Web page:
Is the "WAR ON DRUGS" really a failure? 


The effect of legalized abortion on crime (sometimes referred to as the Donohue-Levitt hypothesis) is the theory that legal abortion reduces crime. Several sociologists and economists have suggested that the drop-off in violent crime in the early 90's was due to the liberalization of abortion laws 20 years earlier, largely due to the Supreme Court’s decision in Roe vs. Wade. It’s a controversial theory. The theory is that many of the people whose demographic properties put them at high likelihood of committing those crimes were killed before they were even born. They therefore did not enter the demographic pool 20 years later, when they were at the "peak" of their would-be crime career. Opponents generally reject these statistics, and argue that abortion has negative effects on society and a decrease in crime is brought about in other ways. I believe there is some validity to the Donohue-Levitt theory; however, it is my contention there are additional and more direct explanations for the dramatic drop in US crime rates, which are rarely heard in academic circles or the main stream media. The most significant being the simple analysis of the below US violent crime rate charts in comparison to prison incarceration rates. It is noted that the number of US homicides reached over 24,000 per annum in 1991 when US prison construction programs were just beginning to dramatically increase available prison space, and many believe this was a significant factor in dropping the number of US homicides to less than 15,000 by 2011. Expanded prison space essentially prevented the early release of many violent criminals onto the streets to resolve prison overcrowding. The US homicide rate decreased continuously between 1991 and 2000 from 9.8 homicides per 100,000 to 5.5 homicides per 100,000 US population, and the rates decreased in almost exact correlation to increased prison space (see below chart). The year 2010 was overall the safest year in almost forty years. I would acknowledge that better medical technology and ambulance services also contributed to the reduction in murders, but the overall decrease in recent years has reflected upon all significant types of crime, not just homicide, with all violent and property crimes having decreased. The homicide rate in particular has decreased 51% between its record high point in 1991 and 2010. Another factor the Donohue-Levitt theory does not take into account is the role of drug abuse on crime rates. Was there something else going on in the late 1980’s that might be causing young black males to be killing each other at alarming rates? The obvious culprit is crack cocaine which was hitting the inner cities at exactly the same time as the violent crime rose.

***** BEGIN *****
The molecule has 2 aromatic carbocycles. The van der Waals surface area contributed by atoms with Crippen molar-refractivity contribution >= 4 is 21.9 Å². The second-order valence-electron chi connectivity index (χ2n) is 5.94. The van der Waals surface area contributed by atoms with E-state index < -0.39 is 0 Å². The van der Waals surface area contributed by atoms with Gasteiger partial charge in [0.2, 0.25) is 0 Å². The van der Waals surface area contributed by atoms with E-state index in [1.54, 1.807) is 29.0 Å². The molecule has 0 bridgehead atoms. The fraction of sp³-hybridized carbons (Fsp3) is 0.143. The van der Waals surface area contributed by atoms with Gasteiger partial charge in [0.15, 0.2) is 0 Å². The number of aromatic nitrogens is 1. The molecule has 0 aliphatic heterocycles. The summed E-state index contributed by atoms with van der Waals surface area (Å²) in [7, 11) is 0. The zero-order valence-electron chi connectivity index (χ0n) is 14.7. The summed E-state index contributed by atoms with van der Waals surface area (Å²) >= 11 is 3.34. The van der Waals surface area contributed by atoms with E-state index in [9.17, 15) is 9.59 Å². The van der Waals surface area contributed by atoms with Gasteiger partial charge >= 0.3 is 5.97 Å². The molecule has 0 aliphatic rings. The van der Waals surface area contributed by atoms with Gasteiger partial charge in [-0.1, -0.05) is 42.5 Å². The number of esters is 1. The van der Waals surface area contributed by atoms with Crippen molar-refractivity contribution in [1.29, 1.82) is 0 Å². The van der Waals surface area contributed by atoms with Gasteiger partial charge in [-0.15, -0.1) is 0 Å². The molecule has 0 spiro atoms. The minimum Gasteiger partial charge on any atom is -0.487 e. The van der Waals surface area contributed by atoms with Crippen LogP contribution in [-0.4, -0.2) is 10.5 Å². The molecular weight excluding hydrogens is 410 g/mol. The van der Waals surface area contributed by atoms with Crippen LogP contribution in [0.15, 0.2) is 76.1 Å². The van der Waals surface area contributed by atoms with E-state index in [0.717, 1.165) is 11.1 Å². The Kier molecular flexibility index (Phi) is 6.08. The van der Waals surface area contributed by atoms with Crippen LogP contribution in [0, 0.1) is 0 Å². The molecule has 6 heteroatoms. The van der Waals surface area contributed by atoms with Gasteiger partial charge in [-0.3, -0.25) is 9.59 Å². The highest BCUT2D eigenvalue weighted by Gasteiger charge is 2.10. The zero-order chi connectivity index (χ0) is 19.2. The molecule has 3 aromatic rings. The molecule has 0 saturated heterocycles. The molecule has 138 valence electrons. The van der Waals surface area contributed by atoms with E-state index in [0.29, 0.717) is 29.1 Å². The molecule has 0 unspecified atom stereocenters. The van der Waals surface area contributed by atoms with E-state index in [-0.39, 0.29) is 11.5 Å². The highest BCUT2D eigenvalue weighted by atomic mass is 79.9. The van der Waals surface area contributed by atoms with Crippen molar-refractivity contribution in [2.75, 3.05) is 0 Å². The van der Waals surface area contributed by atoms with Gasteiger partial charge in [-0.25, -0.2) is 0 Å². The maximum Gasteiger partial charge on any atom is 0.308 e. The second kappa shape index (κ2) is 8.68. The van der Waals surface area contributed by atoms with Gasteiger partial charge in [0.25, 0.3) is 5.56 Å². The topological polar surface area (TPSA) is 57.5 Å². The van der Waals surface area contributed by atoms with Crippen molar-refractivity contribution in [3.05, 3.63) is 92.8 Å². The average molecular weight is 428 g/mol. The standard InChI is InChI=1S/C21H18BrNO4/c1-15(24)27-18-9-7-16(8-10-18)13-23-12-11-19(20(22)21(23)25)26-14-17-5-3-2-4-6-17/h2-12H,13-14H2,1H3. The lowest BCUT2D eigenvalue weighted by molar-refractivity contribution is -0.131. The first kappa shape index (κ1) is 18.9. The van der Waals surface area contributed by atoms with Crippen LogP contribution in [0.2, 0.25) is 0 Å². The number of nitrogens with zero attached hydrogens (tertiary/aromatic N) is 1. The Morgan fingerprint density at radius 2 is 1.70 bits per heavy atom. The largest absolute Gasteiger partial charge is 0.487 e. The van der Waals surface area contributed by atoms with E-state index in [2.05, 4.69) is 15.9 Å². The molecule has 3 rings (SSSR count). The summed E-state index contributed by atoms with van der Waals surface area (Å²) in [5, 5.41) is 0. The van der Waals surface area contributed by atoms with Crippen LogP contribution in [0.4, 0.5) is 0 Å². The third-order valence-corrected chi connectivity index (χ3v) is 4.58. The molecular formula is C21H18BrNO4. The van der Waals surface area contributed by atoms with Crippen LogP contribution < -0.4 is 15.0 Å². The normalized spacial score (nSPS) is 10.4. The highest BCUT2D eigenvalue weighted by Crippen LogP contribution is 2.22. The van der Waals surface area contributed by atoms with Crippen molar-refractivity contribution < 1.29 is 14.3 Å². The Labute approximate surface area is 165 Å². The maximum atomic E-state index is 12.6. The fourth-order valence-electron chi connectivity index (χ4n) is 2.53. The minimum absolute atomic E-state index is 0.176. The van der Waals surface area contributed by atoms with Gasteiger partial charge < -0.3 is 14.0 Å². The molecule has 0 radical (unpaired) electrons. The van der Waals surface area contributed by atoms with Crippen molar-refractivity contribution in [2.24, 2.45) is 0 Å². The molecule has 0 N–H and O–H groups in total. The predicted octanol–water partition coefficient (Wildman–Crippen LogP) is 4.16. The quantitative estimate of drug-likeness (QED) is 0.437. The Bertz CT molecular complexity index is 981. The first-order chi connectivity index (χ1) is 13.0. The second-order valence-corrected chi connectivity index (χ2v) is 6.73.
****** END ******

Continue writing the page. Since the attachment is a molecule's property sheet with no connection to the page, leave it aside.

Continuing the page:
It is my contention that these statistics appear to show aggressive law enforcement, the U.S. “War on Drugs”, combined with increased prison space, may have saved as many as 10,000 American homicide victims lives every year since 1991. To put this into perspective, these law enforcement efforts and expenditures for increased prison space probably saved twice as many lives, every single year since 1991, than the total number of Americans killed in the entire Iraq & Afghanistan Wars combined. The FBI national crime report for 2012 disclosed the nation's violent crime rate is now the lowest it has been since 1970. Compared to 1991, when it hit an all-time high, the overall violent crime is down by 49 percent. The nation's murder rate is still lower than any time since 1963 and at nearly an all-time low. Over 10,000 fewer Americans are murdered every year now, compared to the homicide statistics of 1991.  Some U.S. civil rights leaders contend the U.S. Justice system is racist in view of the fact there is a disproportionate percentage of black people in the prison system, but rarely mention the fact the vast majority of violent crimes committed by black men also have black victims. Statistics show more than 90 percent of black males currently incarcerated for homicide killed black victims. Is it “racist” to be more concerned about the welfare of black victims than black criminals? 

































The social revolution of the 1960’s positive image of drugs appear to be a significant factor to the problems of crime, drugs, and violence which initiated in this decade in our society. The nation’s struggle with crimes of violence escalated from the early 1960’s until 1992 when the intense effects of the crack epidemic were met with a vigorous response from law enforcement around the nation. When the violent crime rate of 1960 is compared on a decade-by-decade basis to the present time, it is clearly apparent that violent criminal activity increased dramatically during that time frame until 1992. This increase was fueled in large part by the increasing levels of drug use during those same years. Between 1960 and 1992, the violent crime rate grew nine times faster than America’s population.